suspected of spying for the Allies. 46 Some of its welfare activities were eventually taken over by the Protestant organisation, L'Œuvre des Diaconesses. It would seem that at the same time the Germans had also requested the disbanding of the Quakers--presumably also because of their English connections, and despite the high esteem in which the Germans had held them in the First World War--and, for good measure, even of the Frères de la Doctrine Chrétienne ( Christian Brothers). 47
Towards the end of the Occupation the Hierarchy, perhaps like Pétain himself, pinned their hopes increasingly on the Americans rather than the British. They noted how de Gaulle, whom generally they disliked, was ignored by Roosevelt, how Vichy had been able to maintain until comparatively recently diplomatic relations with the US and Canada. They had been gratified in early 1941 when Cardinal Villeneuve, Archbishop of Quebec, had praised Pétain in a speech. 48 The stock of the British had gone down--although their accuracy in bombing military targets was compared favourably with the more indiscriminate pattern bombing of the Americans. Contrary to belief, perhaps even in northern France 'Anglophilie' as such was not so widespread as it had been in 1940. A Catholic, later a priest, from Boulogne, then a young man, has testified that the 487 Allied bombings of his town had been hard to take. Despite his own Resistance activities and the delusion, at least until 1942, that the General and the Marshal were in cahoots, the young Boulonnais had a gut reaction ('réaction épidermique') against the British; any remaining love for them was 'un amour de raison'. 49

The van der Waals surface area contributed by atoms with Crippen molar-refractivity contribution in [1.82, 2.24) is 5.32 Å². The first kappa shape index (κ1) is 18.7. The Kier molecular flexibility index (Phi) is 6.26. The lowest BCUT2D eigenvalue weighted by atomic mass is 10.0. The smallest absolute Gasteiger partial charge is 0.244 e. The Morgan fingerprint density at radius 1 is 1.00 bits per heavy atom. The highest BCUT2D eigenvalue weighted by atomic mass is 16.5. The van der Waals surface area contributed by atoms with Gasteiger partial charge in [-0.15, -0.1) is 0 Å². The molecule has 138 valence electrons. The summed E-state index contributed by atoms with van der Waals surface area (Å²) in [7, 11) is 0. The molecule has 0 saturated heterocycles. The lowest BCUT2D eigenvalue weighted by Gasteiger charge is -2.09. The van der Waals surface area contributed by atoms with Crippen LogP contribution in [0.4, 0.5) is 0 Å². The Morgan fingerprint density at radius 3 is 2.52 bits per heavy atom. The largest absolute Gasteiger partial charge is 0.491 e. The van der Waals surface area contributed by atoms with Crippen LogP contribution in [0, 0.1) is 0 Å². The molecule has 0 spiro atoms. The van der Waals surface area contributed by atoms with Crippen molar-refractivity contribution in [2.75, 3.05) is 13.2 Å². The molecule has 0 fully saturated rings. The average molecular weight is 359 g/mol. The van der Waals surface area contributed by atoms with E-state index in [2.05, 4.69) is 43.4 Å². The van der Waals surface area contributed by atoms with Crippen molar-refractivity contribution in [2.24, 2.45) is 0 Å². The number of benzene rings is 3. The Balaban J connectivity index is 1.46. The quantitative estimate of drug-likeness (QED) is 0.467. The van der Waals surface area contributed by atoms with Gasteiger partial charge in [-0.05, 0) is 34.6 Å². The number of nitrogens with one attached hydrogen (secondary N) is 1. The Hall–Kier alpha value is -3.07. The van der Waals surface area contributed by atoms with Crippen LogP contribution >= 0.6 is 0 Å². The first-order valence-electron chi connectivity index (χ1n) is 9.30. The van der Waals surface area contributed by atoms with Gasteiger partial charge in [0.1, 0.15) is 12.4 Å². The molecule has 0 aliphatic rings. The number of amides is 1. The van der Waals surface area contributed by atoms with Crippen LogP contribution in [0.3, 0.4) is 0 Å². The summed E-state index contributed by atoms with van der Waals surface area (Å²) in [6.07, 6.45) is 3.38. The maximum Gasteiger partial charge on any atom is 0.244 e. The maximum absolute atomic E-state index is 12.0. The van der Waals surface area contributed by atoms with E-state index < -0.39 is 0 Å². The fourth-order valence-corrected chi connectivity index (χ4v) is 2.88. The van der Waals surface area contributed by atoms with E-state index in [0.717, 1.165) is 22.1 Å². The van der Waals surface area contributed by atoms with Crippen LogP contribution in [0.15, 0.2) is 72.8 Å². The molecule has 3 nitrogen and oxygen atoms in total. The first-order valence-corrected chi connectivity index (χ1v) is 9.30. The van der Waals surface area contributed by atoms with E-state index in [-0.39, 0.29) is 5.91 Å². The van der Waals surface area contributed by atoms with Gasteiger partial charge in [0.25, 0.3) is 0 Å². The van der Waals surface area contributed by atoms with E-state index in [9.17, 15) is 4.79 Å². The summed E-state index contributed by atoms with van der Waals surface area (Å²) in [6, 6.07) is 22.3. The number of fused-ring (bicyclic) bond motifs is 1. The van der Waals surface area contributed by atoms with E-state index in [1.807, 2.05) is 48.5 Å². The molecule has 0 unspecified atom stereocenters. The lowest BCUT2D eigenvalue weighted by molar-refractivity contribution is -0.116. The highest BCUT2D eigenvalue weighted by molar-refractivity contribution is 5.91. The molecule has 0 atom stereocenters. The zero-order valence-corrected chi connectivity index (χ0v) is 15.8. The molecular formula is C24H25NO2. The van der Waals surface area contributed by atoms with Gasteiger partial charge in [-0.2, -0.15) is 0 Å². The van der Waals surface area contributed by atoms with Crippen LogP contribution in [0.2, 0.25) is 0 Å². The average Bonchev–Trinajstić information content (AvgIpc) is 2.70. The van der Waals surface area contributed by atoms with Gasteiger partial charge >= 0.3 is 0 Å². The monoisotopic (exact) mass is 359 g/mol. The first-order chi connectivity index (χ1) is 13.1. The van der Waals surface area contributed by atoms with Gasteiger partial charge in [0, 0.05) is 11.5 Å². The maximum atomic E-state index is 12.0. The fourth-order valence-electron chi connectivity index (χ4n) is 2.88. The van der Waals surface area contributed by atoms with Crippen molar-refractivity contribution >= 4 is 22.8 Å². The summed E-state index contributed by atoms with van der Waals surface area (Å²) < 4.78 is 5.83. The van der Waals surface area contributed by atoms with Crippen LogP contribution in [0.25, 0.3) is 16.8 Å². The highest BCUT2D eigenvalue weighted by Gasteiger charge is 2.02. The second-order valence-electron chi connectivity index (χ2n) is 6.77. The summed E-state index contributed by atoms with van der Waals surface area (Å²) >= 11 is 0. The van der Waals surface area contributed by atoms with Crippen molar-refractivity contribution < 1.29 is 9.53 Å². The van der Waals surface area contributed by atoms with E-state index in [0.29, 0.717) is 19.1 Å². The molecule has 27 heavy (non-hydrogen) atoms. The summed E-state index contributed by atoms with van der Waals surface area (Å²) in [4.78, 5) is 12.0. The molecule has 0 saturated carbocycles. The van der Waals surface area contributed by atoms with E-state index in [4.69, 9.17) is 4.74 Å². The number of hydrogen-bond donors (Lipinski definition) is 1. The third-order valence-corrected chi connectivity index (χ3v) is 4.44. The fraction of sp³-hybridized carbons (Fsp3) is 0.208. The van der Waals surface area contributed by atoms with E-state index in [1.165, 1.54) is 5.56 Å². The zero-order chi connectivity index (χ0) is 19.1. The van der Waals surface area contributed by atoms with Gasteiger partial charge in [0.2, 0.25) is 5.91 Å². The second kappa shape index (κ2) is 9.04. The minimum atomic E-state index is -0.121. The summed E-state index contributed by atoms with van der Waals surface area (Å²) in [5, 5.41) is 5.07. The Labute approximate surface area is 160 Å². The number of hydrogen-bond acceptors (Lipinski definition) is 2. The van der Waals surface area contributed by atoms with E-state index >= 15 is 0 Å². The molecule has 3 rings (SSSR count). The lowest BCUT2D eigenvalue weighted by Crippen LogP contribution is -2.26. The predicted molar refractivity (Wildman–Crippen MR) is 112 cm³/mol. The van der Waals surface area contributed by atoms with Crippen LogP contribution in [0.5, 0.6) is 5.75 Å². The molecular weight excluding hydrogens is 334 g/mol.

It is to the Church's reaction to these bombings and other acts which some bishops lumped together as 'terrorisme' that we now turn.
Unless otherwise stated the place of publication is Paris